DVD Review: Gotta Catch Santa Claus (2007)

Now Available on DVD

Yes Trekkies, William Shatner is Santa Claus. Or rather, Shatner provides the voice of Old Saint Nick in this sharply animated new CGI holiday offering from Lionsgate. And as our brainy twelve year old main character, the chess club whiz kid Trevor promises right from the start of the '07 produced yet newly released title, Gotta Catch Santa Claus isn't your average Christmas special.

For although it manages to work in the genre mandates of musical numbers and a message to never stop believing in the man in red and is slated to have its world television premiere in ABC Family's popular "25 Days of Christmas" broadcasting block, and was released with colorful, kid-friendly packaging, it sets itself apart with a clever science fiction spin via a plot that will delight devotees of James T. Kirk and Dr. Spock.

Unaware that Santa's arch-enemy LeFreeze and his trio of sycophantic snowmen are ready to make good on a century long grudge against Claus, Trevor picks the wrong year to prove his Santa doubting sidekick and blossoming crush Veronica wrong by using their preferred method of scientific proof.

With his parents preoccupied over their discovery of a comet, Trevor and his group of friends decide to “catch” Santa not sliding down a chimney but with the aid of a laser guided capture to shoot the man out of the sky and into their neighborhood.

While obviously it sounds more vicious than it is-- it's not Bad Santa for tweens but more like a holiday version of Jimmy Neutron that would be ideal for children aged eight and up. And although predictably Trevor's mission nearly ruins Christmas for everyone -- not to mention give a potential upper hand to LeFreeze -- as expected, holiday cheer wins out in the end.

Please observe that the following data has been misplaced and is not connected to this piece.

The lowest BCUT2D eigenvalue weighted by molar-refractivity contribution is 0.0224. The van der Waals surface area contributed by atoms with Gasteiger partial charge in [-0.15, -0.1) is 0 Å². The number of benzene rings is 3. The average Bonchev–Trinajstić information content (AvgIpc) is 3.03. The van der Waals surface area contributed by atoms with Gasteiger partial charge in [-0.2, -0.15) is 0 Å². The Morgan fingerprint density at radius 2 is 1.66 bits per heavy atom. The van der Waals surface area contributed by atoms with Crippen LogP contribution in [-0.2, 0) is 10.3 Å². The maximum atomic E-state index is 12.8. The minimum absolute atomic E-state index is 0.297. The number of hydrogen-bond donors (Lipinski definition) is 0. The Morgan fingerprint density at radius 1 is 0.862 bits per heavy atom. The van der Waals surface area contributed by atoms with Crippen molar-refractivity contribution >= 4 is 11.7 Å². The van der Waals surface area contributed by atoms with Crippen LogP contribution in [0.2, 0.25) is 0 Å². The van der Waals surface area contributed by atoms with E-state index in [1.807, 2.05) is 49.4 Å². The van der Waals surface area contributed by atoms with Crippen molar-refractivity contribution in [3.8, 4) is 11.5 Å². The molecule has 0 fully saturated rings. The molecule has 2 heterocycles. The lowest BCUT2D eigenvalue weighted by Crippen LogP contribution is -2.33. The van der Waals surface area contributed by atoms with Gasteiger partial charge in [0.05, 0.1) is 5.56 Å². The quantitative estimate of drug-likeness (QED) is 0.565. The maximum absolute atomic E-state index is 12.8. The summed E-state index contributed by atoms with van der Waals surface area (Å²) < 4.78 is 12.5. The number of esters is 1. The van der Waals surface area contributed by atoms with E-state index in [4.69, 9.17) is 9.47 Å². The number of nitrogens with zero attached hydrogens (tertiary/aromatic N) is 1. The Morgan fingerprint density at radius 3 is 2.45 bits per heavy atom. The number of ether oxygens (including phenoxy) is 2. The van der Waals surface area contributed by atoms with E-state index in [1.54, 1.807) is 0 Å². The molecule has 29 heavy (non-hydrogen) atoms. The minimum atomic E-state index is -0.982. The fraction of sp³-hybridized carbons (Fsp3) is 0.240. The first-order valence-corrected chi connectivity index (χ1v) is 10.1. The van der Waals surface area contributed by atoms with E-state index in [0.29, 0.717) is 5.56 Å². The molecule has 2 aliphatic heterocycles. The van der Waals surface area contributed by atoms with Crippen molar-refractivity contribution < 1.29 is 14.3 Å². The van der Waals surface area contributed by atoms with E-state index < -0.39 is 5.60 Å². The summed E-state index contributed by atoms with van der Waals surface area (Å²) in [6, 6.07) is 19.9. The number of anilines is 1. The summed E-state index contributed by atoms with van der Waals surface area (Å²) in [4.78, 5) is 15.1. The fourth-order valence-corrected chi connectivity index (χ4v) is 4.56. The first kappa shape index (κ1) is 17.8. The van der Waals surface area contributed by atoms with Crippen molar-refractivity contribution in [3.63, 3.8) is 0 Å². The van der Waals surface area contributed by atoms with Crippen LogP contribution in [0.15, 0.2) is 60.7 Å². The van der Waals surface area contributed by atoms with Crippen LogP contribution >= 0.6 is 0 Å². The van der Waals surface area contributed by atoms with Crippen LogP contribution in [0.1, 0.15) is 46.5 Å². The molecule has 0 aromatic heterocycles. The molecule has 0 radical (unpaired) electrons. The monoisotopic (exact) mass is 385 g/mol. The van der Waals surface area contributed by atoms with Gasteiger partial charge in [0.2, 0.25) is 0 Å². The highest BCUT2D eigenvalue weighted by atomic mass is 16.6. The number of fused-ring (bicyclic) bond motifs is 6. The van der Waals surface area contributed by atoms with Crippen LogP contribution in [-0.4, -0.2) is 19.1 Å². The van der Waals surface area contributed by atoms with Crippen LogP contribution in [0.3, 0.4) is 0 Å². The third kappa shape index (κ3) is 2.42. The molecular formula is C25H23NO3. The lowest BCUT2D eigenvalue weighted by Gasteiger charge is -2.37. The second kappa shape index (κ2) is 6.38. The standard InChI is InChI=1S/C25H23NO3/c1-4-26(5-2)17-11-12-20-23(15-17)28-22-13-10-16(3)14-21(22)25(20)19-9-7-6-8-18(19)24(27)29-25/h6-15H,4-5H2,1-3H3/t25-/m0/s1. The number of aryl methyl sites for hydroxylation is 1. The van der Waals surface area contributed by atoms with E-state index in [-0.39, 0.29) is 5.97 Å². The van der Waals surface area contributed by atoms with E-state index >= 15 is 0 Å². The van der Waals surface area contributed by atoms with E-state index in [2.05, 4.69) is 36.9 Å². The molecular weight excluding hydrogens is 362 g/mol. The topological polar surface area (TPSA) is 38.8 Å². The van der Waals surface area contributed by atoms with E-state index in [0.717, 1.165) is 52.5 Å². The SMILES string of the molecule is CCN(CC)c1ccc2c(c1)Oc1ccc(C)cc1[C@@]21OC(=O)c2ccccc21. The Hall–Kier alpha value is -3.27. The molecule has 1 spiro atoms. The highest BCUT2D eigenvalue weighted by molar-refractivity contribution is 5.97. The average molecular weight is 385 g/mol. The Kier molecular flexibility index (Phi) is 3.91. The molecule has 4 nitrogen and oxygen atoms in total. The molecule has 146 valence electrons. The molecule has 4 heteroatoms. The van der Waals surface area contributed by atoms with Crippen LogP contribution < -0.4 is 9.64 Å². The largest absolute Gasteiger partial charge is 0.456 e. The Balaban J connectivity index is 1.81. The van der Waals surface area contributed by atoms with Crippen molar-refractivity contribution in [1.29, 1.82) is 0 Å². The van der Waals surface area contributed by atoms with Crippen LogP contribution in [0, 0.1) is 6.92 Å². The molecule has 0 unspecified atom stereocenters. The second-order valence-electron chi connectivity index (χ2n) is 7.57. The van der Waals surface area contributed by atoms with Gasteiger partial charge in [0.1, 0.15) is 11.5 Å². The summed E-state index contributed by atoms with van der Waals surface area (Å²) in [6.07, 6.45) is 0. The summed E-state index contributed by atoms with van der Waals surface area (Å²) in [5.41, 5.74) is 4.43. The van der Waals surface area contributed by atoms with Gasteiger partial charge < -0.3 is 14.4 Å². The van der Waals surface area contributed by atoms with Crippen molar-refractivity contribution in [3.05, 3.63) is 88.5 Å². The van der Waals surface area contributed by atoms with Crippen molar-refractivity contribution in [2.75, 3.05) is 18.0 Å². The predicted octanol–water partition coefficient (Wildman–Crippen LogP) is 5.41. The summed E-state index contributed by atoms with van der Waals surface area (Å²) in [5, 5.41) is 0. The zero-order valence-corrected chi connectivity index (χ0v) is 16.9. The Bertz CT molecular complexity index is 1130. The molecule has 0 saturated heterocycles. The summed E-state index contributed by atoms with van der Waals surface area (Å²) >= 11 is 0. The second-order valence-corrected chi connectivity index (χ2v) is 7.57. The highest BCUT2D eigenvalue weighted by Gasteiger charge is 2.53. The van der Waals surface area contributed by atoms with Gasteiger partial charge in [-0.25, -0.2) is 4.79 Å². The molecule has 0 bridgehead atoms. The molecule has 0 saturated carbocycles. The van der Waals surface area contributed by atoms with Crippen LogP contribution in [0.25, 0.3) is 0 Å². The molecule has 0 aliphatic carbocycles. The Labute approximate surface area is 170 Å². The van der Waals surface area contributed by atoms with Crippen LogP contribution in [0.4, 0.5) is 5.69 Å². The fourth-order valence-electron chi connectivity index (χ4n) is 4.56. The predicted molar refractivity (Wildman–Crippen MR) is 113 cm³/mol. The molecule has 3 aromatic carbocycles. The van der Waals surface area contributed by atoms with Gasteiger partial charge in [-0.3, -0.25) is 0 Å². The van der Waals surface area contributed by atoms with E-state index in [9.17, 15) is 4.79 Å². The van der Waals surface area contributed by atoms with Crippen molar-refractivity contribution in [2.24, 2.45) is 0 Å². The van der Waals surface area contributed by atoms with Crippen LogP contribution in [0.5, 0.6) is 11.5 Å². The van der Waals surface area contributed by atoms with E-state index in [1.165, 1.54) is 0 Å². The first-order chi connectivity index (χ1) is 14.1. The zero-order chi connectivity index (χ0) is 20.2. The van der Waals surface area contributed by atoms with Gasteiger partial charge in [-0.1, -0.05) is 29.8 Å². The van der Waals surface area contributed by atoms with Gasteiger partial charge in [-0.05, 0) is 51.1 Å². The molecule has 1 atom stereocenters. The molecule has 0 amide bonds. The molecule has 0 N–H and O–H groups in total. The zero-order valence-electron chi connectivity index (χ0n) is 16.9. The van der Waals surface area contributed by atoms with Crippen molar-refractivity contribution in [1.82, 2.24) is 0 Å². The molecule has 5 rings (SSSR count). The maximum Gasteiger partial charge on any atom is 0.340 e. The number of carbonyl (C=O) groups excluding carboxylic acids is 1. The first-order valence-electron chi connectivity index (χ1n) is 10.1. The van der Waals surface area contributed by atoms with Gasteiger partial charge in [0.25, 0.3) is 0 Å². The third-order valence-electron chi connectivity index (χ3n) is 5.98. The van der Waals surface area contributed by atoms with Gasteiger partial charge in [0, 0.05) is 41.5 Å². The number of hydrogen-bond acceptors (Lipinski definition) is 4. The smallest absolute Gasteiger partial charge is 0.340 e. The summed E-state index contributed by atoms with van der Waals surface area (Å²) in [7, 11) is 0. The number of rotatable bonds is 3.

And despite its wildly ingenious and refreshingly intellectual plot-line that prevents it from being just another recycled holiday special, nonetheless it's still slightly harder than usual to warm up to the characters most likely due to the conscious efforts to build up the 66 minute story to the point that personality got a little lost in the shuffle.

Yet you can't fault a special for its decision to center on junior versions of Mensa members as it's a welcome idea indeed and one that made me think perhaps, the answer to audience investment would be in using the same group of kids and spinning them off into additional Lionsgate adventures.

While Shatner has a minor role and Mrs. Claus is played essentially as though she were an East Coast stereotype, the cameos of the adults and those characters could continuously rotate in favor of learning more about the youths. It's also of interest since it fills a marketing need for brainier fare for kids who are right around the middle school age.

And furthermore, much like some of Lionsgate's other recent titles for children, Gotta Catch supremely impresses in its theatrical level animation quality in this DVD review screener with eye-popping CGI that sparkles even more on an upconvert Blu-ray player.

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